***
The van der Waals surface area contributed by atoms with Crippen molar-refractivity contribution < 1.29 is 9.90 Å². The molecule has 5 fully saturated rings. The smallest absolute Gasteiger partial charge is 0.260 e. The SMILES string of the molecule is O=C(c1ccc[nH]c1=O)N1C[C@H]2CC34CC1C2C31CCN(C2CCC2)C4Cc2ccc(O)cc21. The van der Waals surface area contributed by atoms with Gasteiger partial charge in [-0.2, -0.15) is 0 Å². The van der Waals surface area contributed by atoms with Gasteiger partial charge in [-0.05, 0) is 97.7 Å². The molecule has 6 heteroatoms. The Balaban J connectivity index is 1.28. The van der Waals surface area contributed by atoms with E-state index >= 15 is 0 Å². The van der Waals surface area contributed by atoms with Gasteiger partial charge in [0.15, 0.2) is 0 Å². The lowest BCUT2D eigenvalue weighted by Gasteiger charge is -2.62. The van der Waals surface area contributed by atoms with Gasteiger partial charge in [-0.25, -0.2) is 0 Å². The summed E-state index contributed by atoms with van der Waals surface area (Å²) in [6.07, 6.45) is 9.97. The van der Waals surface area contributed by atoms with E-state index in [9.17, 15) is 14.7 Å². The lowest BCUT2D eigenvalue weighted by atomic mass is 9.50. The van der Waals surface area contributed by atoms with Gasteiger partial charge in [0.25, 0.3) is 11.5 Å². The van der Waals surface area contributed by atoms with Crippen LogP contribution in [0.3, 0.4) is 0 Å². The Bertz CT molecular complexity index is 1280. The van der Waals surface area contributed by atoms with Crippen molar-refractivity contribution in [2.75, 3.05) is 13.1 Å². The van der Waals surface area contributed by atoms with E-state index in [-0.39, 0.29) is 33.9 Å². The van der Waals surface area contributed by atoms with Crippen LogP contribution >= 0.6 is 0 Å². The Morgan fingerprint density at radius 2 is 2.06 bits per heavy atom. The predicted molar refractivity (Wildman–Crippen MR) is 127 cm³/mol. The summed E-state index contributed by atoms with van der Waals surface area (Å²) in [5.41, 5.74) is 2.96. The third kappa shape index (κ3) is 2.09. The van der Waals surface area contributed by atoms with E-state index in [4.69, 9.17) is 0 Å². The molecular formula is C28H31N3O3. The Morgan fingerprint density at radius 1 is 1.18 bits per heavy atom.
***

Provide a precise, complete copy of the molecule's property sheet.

The van der Waals surface area contributed by atoms with Crippen molar-refractivity contribution < 1.29 is 9.90 Å². The molecule has 5 fully saturated rings. The smallest absolute Gasteiger partial charge is 0.260 e. The SMILES string of the molecule is O=C(c1ccc[nH]c1=O)N1C[C@H]2CC34CC1C2C31CCN(C2CCC2)C4Cc2ccc(O)cc21. The van der Waals surface area contributed by atoms with Gasteiger partial charge in [-0.2, -0.15) is 0 Å². The van der Waals surface area contributed by atoms with Gasteiger partial charge in [-0.05, 0) is 97.7 Å². The molecule has 6 heteroatoms. The Balaban J connectivity index is 1.28. The van der Waals surface area contributed by atoms with E-state index >= 15 is 0 Å². The van der Waals surface area contributed by atoms with Gasteiger partial charge in [0.15, 0.2) is 0 Å². The lowest BCUT2D eigenvalue weighted by Gasteiger charge is -2.62. The van der Waals surface area contributed by atoms with Gasteiger partial charge in [-0.25, -0.2) is 0 Å². The summed E-state index contributed by atoms with van der Waals surface area (Å²) in [6.07, 6.45) is 9.97. The van der Waals surface area contributed by atoms with E-state index in [9.17, 15) is 14.7 Å². The lowest BCUT2D eigenvalue weighted by atomic mass is 9.50. The van der Waals surface area contributed by atoms with Gasteiger partial charge in [0.25, 0.3) is 11.5 Å². The van der Waals surface area contributed by atoms with Crippen LogP contribution in [0.3, 0.4) is 0 Å². The Bertz CT molecular complexity index is 1280. The van der Waals surface area contributed by atoms with Crippen molar-refractivity contribution in [2.75, 3.05) is 13.1 Å². The van der Waals surface area contributed by atoms with E-state index in [-0.39, 0.29) is 33.9 Å². The van der Waals surface area contributed by atoms with Crippen LogP contribution >= 0.6 is 0 Å². The Morgan fingerprint density at radius 2 is 2.06 bits per heavy atom. The predicted molar refractivity (Wildman–Crippen MR) is 127 cm³/mol. The summed E-state index contributed by atoms with van der Waals surface area (Å²) in [5.41, 5.74) is 2.96. The third kappa shape index (κ3) is 2.09. The van der Waals surface area contributed by atoms with E-state index in [4.69, 9.17) is 0 Å². The molecular formula is C28H31N3O3. The Morgan fingerprint density at radius 1 is 1.18 bits per heavy atom.